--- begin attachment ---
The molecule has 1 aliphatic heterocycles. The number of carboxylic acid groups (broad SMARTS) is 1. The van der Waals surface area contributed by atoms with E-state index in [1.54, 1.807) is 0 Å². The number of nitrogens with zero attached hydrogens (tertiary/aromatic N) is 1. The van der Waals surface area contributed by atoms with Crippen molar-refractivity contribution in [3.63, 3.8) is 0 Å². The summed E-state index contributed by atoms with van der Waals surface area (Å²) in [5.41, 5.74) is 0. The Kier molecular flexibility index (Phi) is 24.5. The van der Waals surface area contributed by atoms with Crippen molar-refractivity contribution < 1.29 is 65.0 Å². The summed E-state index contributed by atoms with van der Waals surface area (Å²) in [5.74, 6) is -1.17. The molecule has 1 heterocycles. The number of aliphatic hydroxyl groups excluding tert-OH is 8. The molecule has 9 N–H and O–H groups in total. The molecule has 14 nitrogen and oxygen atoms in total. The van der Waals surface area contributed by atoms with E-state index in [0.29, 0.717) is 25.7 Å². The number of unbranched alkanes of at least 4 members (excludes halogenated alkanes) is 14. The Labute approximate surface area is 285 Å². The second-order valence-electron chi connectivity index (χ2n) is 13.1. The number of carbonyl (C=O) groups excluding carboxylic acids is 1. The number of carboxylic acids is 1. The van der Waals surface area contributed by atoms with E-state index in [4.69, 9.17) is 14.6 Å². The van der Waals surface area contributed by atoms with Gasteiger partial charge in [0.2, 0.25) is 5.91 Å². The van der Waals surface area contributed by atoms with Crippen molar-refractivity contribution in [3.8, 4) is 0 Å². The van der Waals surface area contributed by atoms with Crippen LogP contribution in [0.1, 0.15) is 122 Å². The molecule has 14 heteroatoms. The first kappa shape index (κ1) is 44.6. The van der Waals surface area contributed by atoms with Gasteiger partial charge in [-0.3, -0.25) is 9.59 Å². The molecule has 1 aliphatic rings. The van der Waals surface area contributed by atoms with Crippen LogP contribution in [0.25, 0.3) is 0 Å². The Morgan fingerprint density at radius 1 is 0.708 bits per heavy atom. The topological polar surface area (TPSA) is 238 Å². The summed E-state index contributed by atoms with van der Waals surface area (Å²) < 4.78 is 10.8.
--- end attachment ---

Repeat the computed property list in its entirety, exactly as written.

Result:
The molecule has 1 aliphatic heterocycles. The number of carboxylic acid groups (broad SMARTS) is 1. The van der Waals surface area contributed by atoms with E-state index in [1.54, 1.807) is 0 Å². The number of nitrogens with zero attached hydrogens (tertiary/aromatic N) is 1. The van der Waals surface area contributed by atoms with Crippen molar-refractivity contribution in [3.63, 3.8) is 0 Å². The summed E-state index contributed by atoms with van der Waals surface area (Å²) in [5.41, 5.74) is 0. The Kier molecular flexibility index (Phi) is 24.5. The van der Waals surface area contributed by atoms with Crippen molar-refractivity contribution < 1.29 is 65.0 Å². The summed E-state index contributed by atoms with van der Waals surface area (Å²) in [5.74, 6) is -1.17. The molecule has 1 heterocycles. The number of aliphatic hydroxyl groups excluding tert-OH is 8. The molecule has 9 N–H and O–H groups in total. The molecule has 14 nitrogen and oxygen atoms in total. The van der Waals surface area contributed by atoms with E-state index in [0.29, 0.717) is 25.7 Å². The number of unbranched alkanes of at least 4 members (excludes halogenated alkanes) is 14. The Labute approximate surface area is 285 Å². The second-order valence-electron chi connectivity index (χ2n) is 13.1. The number of carbonyl (C=O) groups excluding carboxylic acids is 1. The number of carboxylic acids is 1. The van der Waals surface area contributed by atoms with E-state index in [4.69, 9.17) is 14.6 Å². The van der Waals surface area contributed by atoms with Gasteiger partial charge in [0.2, 0.25) is 5.91 Å². The van der Waals surface area contributed by atoms with Crippen molar-refractivity contribution in [3.8, 4) is 0 Å². The van der Waals surface area contributed by atoms with Crippen LogP contribution in [0.1, 0.15) is 122 Å². The molecule has 14 heteroatoms. The first kappa shape index (κ1) is 44.6. The van der Waals surface area contributed by atoms with Gasteiger partial charge in [-0.3, -0.25) is 9.59 Å². The molecule has 1 aliphatic rings. The van der Waals surface area contributed by atoms with Crippen LogP contribution in [0.25, 0.3) is 0 Å². The Morgan fingerprint density at radius 1 is 0.708 bits per heavy atom. The topological polar surface area (TPSA) is 238 Å². The summed E-state index contributed by atoms with van der Waals surface area (Å²) < 4.78 is 10.8.